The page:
Calls May Ease Depression
I think this could be a great way to reach people who desperately need help, myself included. The obstacles to getting help are probably most pronounced among those who are most desperately in need of that help.
On top of that, half the group got eight sessions of phone therapy (on average, about 32 minutes per session) during the first six months and two to four additional sessions averaging about 18 minutes each in the next six months. The other half got usual care -- in this case, the antidepressants and whatever other help they sought on their own.
After 18 months, the phone-therapy group had better scores on a test measuring depression symptoms, and 77 percent said that their depression was "much" or "very much" improved. That compares with 63 percent of the other group. There was also a difference in the percentage of patients whose depressive symptoms disappeared entirely -- 48 percent in the phone group vs. 38 percent in the other group. While the former were also more likely to take their antidepressants as prescribed, they came out ahead, even accounting for the better compliance, says the study's lead author, Evette Ludman.
a A Finish study found a link between smoking and depression:
Smoking May Have an Effect on Depression
HELSINKI, Finland, May 23 (UPI) -- Persistent smokers may have a higher risk of depression than those who have never smoked, according to a Finish study.
The researchers found that ex-smokers had an elevated risk of depressive symptoms in the short run, but in the long term the risk declines to the level of those who have never smoked, according to the study published in Psychological Medicine.
a We recently learned yoga may be helpful in treating migraines (read more about that here: yoga may help migraineurs). A study published in the Journal of Alternative & Complimentary Medicine indicates it may also help with depression and anxiety.
Depression, Anxiety May be Helped by Yoga
Boston researchers suggest that yoga may help those with depression and anxiety by elevating brain gamma-aminobutyric, or GABA, levels.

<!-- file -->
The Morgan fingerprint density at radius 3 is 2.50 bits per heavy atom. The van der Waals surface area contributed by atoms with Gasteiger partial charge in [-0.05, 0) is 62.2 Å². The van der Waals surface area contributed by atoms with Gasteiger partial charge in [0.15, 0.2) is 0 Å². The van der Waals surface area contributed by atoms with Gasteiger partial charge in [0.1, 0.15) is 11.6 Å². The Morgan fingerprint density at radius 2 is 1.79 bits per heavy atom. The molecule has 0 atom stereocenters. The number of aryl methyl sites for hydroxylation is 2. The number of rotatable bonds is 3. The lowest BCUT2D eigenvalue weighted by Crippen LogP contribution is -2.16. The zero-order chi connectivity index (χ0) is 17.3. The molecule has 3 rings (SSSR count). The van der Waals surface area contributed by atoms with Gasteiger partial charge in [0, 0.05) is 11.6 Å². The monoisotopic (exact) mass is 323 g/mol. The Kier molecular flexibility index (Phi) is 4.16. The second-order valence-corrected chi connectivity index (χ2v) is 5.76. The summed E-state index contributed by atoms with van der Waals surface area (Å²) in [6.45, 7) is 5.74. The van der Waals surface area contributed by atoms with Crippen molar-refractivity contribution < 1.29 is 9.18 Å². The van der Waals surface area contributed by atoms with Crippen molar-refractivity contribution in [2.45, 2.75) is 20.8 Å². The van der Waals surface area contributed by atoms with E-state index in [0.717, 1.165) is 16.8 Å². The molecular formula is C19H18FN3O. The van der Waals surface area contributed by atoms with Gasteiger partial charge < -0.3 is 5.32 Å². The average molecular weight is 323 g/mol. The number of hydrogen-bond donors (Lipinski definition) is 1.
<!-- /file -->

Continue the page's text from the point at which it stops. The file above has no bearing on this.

Scientists from the Boston University School of Medicine and McLean Hospital say that depression and anxiety disorders are associated with low GABA levels, and are currently treated with pharmaceutical agents designed to increase GABA levels. Lead author Dr. Chris Streeter used magnetic resonance spectroscopic imaging to compare the GABA levels of eight subjects prior to and following one hour of yoga with the GABA levels of 11 subjects who did no yoga and read for one hour.
a Experts say those with depression should be screened for anxiety.
Undiagnosed Anxiety Worsens Depression
Dr. Naomi M. Simon, associate director of the Center for Anxiety and Traumatic Stress Disorders at Massachusetts General Hospital, Boston. reported on comorbid anxiety and depression at the annual conference of the Anxiety Disorders Association of America.
Anxiety disorder comorbidity is common and can result in "longer depressive episodes, a more chronic course of major depressive disorder, worse psychosocial impairment, reduced chance of recovery from the initial episode of major depressive disorder, and an increased risk of suicide,” said Simon
a Psychiatrists at the meeting of the American Psychological Association reported that transcranial magnetic stimulation (TMS), a treatment also being studied for migraines and chronic headaches, shows potential for treating difficult cases of depression.
TMS can be done in an office setting and doesn't require anesthesia, which is needed for traditional ECT. Side effects include post-application headaches, muscle twitches and pain at the application site. The risk of seizure remains, but researchers worked very hard to avoid them, and they occurred very rarely.
Ten companies -- including five based in Europe, two American companies and two in Korea -- are now lined up to produce TMS headgear, which ranges in appearance from something like an ultrasound sensor mounted on a dental-drill arm to a cap resembling a beauty-parlor hair dryer.
Depression is increasingly recognized as a destructive, disabling, chronic illness with treatments that often fail patients. Studies yield conflicting results -- patients can respond well to placebos and exercise, while drugs can fail some and succeed for others. And short-term results often don't translate into long-term results as patients bolt from treatment because of side effects or lack of effect.
One of big problems in treating depression, where a bout is likely to lead to other bouts, is getting patients to stay on their therapy, studies show. And, while combinations of therapies initially seem to help the 30 percent and 40 percent of patients whose depression resists drug treatment, remission rates remain low and cures are elusive.
The downside is that it takes 20 to 30 sessions of 40 minutes each for at least six weeks to get a good result. But patients stick with TMS treatment better than with medication or electroshock, researchers say. It's also being tested for treating migraines.